Pharmacogenetics refers to the study of genetic influences on an individuals response to drugs. In pharmacogenetics, the analysis of a specific gene or group of genes may be used to predict response to a drug or class of drugs.
On the other hand, the study of all genes that play a role in drug responses is referred to as pharmacogenomics. It also includes the study of how analysis of total genome may provide more knowledge on genes in the search for drug targets and all key factors in drug reactions.
The effect of a specific dose of a specific drug would differ between individual recipients. Some persons may be very responsive to a particular drug; others may be non-responsive. Some may show a partial response while in some others there may be adverse drug reactions. There are many contributing factors to such variations in drug response such as gender, body mass, age, diet, the presence of other medications or particular disease types and exposure to certain chemicals or toxins such as cigarette smoke. In addition to these, genetic factors also influence drug response.
Pharmacogenomics involves whole genome sequencing (WGS) and investigating all variations in the entire genome.
Pharmacogenetics involves targeted gene panels identifying variations in a predetermined selection of gene(s).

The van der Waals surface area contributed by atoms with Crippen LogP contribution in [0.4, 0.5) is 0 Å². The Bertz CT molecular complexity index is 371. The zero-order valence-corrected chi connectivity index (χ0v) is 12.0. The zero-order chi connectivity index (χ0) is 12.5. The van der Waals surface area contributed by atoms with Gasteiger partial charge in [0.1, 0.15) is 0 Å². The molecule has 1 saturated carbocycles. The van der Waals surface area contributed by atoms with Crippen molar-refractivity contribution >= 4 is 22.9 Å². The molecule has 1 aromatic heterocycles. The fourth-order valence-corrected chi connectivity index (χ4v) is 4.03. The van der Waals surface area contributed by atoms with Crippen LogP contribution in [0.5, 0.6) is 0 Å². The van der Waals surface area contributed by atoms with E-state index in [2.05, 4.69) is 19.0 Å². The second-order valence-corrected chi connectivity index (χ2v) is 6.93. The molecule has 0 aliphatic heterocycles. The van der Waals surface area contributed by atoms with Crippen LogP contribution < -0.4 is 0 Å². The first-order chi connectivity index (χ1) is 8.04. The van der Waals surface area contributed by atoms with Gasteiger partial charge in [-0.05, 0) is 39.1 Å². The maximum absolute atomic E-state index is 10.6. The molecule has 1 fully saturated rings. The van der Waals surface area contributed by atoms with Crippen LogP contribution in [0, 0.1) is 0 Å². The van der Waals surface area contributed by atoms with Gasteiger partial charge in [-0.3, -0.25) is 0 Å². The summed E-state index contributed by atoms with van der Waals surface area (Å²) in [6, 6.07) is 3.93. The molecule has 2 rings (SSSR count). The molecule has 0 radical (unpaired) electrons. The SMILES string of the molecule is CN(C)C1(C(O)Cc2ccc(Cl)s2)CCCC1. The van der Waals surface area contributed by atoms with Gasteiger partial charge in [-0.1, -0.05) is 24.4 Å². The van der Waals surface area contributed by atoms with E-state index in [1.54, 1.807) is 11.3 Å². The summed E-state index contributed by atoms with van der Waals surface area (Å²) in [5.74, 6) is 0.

Whole genome sequencing provides information on the full spectrum of variations by sequencing the whole genome. Pharmacogenetics (gene(s)-specific drug response testing) provides actionable results and helps clinicians to tailor medications to suit patients needs. It emphasises on particular genes and how they affect an individuals response to a specific drug. Whereas WGS can also provide actionable results, it is not usually required by clinicians to provide actionable results. It is not necessary to have the entire genome analysed before useful results for patients treatment are obtained. Even in cancer treatments, it is not usually required as it is a specific gene(s) that are known to influence the metabolism of cancer drugs.
Whole genome sequencing (WGS) or targeted gene panels promises a potential future standard of healthcare and medicine in general. It might not be necessary to provide actionable results, but it can aid immensely research in genetics and provide never-before-seen information about variations in the genome. WGS and its applications is primarily a promising technology with the challenge of storing and making sense of the vast amount of data (6.4 billion base pairs in one human genome; 3.2 in the reference genome). It is an expensive venture, but in recent times we have begun to see the cost reduction.